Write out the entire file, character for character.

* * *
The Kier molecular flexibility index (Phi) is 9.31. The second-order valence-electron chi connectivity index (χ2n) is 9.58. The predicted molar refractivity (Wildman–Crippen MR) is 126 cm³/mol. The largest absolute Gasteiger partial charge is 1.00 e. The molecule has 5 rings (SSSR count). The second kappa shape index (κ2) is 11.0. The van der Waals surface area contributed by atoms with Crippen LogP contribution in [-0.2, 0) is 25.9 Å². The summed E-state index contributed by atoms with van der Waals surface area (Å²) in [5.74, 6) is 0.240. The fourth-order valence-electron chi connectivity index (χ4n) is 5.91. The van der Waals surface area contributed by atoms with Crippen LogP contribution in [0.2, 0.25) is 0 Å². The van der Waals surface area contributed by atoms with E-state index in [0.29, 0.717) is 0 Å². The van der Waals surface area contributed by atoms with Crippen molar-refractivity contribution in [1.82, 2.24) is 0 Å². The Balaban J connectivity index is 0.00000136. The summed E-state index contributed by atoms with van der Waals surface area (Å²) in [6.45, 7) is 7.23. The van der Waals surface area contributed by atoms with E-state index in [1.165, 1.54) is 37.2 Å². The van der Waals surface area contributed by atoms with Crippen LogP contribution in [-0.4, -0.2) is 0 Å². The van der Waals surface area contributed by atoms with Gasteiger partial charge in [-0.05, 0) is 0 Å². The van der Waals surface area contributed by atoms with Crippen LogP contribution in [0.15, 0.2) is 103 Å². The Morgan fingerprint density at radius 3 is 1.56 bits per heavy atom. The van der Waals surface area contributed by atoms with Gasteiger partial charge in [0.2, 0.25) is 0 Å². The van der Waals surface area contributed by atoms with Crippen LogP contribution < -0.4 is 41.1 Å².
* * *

The Kier molecular flexibility index (Phi) is 9.31. The second-order valence-electron chi connectivity index (χ2n) is 9.58. The predicted molar refractivity (Wildman–Crippen MR) is 126 cm³/mol. The largest absolute Gasteiger partial charge is 1.00 e. The molecule has 5 rings (SSSR count). The second kappa shape index (κ2) is 11.0. The van der Waals surface area contributed by atoms with Crippen LogP contribution in [-0.2, 0) is 25.9 Å². The summed E-state index contributed by atoms with van der Waals surface area (Å²) in [5.74, 6) is 0.240. The fourth-order valence-electron chi connectivity index (χ4n) is 5.91. The van der Waals surface area contributed by atoms with Crippen LogP contribution in [0.2, 0.25) is 0 Å². The van der Waals surface area contributed by atoms with E-state index in [0.29, 0.717) is 0 Å². The van der Waals surface area contributed by atoms with Crippen molar-refractivity contribution in [1.82, 2.24) is 0 Å². The Balaban J connectivity index is 0.00000136. The summed E-state index contributed by atoms with van der Waals surface area (Å²) in [6.45, 7) is 7.23. The van der Waals surface area contributed by atoms with E-state index in [1.165, 1.54) is 37.2 Å². The van der Waals surface area contributed by atoms with Crippen LogP contribution in [-0.4, -0.2) is 0 Å². The van der Waals surface area contributed by atoms with Gasteiger partial charge in [-0.05, 0) is 0 Å². The van der Waals surface area contributed by atoms with Crippen LogP contribution in [0.15, 0.2) is 103 Å². The Morgan fingerprint density at radius 3 is 1.56 bits per heavy atom. The van der Waals surface area contributed by atoms with Gasteiger partial charge in [0.2, 0.25) is 0 Å². The van der Waals surface area contributed by atoms with Crippen LogP contribution < -0.4 is 41.1 Å².